Mission control: You need to bend your knees a little more. Keep your head down.
Alan Shepard: I’m… wearing a space suit.
Mission control: Just trying to help.
Apollo 14, the third crew ever to land on the Moon, pulled one of the most iconic stunts of all time.
Along with Stuart Roosa (left) and Edgar Mitchel (right), commander Alan Shepard (center) became the first man to golf on another planet.
His famous quote, after hitting the ball squarely, was:
Miles and miles and miles.
But take a look at the video itself. It sure doesn’t seem like that ball would’ve gone miles and miles and miles at all.
But the Moon’s a little different. With no atmosphere (and no air resistance), and only one-sixth of the Earth’s gravity, we can figure out — with a little help from physics — how far it would be possible to hit a golf ball on the Moon! We need to know two things to figure it out: how fast the ball can move and what angle to hit the ball at.
So what’s the fastest initial speed a golf ball can have? Well, you can measure the speed of a golf club without too much problem.
Even a typical amateur golfer can swing a club at 90 miles per hour (40 m/s). Does that mean the ball goes off at that speed? Hardly. You can make the ball go twice that speed! How? Just make sure you’ve got a club head that’s much more massive than the ball, and that you’ve got an elastic collision, and you’re in business!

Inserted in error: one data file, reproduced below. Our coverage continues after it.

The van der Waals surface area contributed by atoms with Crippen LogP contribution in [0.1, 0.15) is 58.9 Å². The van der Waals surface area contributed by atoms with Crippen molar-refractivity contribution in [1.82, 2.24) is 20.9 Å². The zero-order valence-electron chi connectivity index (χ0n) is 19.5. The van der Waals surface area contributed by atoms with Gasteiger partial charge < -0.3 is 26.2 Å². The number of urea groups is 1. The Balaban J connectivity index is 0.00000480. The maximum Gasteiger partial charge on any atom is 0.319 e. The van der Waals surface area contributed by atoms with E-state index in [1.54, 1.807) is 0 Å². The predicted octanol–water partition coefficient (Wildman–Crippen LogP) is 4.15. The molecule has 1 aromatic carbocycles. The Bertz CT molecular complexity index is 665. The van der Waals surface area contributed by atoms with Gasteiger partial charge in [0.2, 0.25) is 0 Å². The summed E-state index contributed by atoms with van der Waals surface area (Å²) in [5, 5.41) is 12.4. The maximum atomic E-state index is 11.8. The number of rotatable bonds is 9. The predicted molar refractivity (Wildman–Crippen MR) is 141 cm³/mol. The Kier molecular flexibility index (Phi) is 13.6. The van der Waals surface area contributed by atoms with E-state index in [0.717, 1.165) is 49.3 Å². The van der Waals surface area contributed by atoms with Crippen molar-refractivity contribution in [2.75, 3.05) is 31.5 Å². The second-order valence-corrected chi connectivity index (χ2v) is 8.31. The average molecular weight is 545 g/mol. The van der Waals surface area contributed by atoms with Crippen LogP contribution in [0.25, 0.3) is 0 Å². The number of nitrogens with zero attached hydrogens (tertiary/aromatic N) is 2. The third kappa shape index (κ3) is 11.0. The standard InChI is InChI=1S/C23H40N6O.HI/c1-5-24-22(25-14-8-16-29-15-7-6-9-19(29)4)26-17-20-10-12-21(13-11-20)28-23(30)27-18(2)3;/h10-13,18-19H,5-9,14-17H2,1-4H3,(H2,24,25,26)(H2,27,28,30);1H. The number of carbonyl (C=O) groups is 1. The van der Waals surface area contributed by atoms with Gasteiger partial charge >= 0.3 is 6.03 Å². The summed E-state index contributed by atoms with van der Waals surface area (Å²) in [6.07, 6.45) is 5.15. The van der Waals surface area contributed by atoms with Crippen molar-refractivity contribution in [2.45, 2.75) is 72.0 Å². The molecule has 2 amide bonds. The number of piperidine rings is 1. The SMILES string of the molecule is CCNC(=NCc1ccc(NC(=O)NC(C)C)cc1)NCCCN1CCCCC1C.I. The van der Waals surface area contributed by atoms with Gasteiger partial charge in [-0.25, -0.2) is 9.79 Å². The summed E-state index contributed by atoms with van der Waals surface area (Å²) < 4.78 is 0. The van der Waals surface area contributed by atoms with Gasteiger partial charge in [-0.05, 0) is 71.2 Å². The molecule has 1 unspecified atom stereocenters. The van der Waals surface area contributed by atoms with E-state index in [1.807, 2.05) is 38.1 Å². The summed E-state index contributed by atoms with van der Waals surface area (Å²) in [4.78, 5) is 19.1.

This is very different from Earth, where you hit the ball at a relatively low angle and rely on aerodynamics to minimize wind resistance and maximize the distance. On the Moon, you’ve simply got to launch it at 45 degrees, and that’s the farthest it can go on the fly!
And you want it to go on the fly, because the surface of the Moon is like one giant sand trap. So how far is that?
Nearly two and a half miles, or 3948 meters! Not only that, but it would take more than a minute (69.8 seconds) for the ball to come back down! In fact, it’s totally conceivable that Alan Shepard’s one-armed, 6-iron shot on the Moon holds the record for the farthest golf shot in the history of humanity!
So surprisingly, the answer is yes, miles and miles and miles is totally realistic for a golf shot on the Moon!
Now, if only there were some good way to find that ball in the great sand trap that is the Moon’s surface…